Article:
story | Michelle Lee, Contributing Reporter

photo | Yale-NUS Athletics & Recreation

 

The 13-member women’s football team was formed in three days, headed by freshman Olesia Sheremeta ’22 and veteran junior goalkeeper Celeste Beh ’20. After a mere three training sessions, the newly-formed team dominated their round-robin with four wins at the Inter-Faculty Games (IFGs) on Aug. 25.

In the preliminaries, our IFG girls beat Law (2-0), Medicine (1-0), Computer Science (2-0), and USP (1-0) — other faculties from the National University of Singapore (NUS) — in the Group A round.

With the minimal training before the IFGs, having a coach on ground throughout their day would have been ideal. However, this was not the case for the Yale-NUS College women’s team as both captains were being fielded.

While there were female football teams from Yale-NUS in previous years, none of them were official athletics clubs. Their rise to semi-finals despite being a new team is what makes their win this year particularly commendable.

Sheremeta credited the group’s team spirit for their good performance in the games. “I was extremely proud of everyone in the team after the first four wins because we have not trained together much but we produced results beyond our expectations,” she said.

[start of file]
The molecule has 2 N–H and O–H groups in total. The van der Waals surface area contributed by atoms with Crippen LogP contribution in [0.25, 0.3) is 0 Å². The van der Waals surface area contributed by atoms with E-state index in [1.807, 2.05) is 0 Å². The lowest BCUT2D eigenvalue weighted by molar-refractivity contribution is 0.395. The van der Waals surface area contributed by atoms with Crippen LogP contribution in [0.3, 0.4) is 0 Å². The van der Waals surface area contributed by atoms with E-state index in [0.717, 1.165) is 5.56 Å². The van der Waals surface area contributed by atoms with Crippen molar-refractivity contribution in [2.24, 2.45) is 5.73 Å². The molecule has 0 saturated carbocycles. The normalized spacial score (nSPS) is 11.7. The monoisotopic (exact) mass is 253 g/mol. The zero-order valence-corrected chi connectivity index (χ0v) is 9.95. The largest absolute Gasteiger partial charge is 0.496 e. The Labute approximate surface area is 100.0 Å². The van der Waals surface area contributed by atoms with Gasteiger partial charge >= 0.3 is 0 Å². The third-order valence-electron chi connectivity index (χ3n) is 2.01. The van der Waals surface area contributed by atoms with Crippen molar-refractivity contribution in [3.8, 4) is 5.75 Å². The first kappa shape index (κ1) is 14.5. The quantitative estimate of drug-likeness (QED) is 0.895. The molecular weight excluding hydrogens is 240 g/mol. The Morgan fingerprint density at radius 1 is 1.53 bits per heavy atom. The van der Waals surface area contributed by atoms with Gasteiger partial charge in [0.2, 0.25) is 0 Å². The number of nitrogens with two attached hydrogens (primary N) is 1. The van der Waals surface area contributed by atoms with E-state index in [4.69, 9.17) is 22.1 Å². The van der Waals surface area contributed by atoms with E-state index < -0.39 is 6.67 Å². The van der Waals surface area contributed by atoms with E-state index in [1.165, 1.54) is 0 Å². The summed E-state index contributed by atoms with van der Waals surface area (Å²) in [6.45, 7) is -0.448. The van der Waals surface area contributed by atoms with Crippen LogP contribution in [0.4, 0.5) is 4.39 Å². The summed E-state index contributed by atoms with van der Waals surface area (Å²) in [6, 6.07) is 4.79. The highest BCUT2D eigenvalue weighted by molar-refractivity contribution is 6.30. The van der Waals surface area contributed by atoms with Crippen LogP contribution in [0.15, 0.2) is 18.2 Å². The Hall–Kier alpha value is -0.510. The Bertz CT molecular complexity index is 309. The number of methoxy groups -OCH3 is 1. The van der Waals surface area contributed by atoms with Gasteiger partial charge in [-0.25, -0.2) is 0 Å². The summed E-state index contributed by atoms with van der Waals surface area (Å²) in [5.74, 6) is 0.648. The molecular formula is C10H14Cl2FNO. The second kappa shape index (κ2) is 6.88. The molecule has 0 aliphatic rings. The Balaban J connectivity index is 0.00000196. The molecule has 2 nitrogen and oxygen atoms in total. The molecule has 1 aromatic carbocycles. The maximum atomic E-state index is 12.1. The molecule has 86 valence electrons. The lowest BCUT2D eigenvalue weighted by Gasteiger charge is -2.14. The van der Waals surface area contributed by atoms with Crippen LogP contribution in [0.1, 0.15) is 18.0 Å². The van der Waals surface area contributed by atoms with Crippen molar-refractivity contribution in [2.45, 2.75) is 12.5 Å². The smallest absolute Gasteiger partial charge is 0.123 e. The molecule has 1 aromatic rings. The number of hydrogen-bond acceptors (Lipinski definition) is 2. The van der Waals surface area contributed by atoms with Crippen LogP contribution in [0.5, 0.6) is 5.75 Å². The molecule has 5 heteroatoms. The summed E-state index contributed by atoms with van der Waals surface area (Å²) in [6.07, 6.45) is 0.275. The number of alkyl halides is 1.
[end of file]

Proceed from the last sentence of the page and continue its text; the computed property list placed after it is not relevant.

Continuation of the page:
“Football is a team sport where you will form a tight knit community. You are part of a team, a family that will have your back everywhere — in class, in the dining hall and beyond,” added Sheremeta, who has fond memories of being on a team for six years before coming to Yale-NUS.

Sheremeta also credited Saga’s Dean Fellow Tinesh Indraraja ’17 for helping to guide the team in each training and match. “Big thanks to Tinesh for being a coach, supporter, and leader. We would not be where we are now without his help.”

Indraraja, who had only heard about the team a week before the IFGs, said he was heartened to see a freshman taking the lead in forming a team, especially one that would last beyond the IFGs.

Regardless of the wins and losses, it is the smallest acts that carry the most weight in sports. The camaraderie within the team boosted their chances of a medal, especially with the relatively small support from the Yale-NUS community — only six students and staff attended their last game.

The women’s team will be playing in the semi-finals for the third position against the Faculty of Science at the NUS University Sports Center Field 1, starting at 7 pm on Sept. 11.

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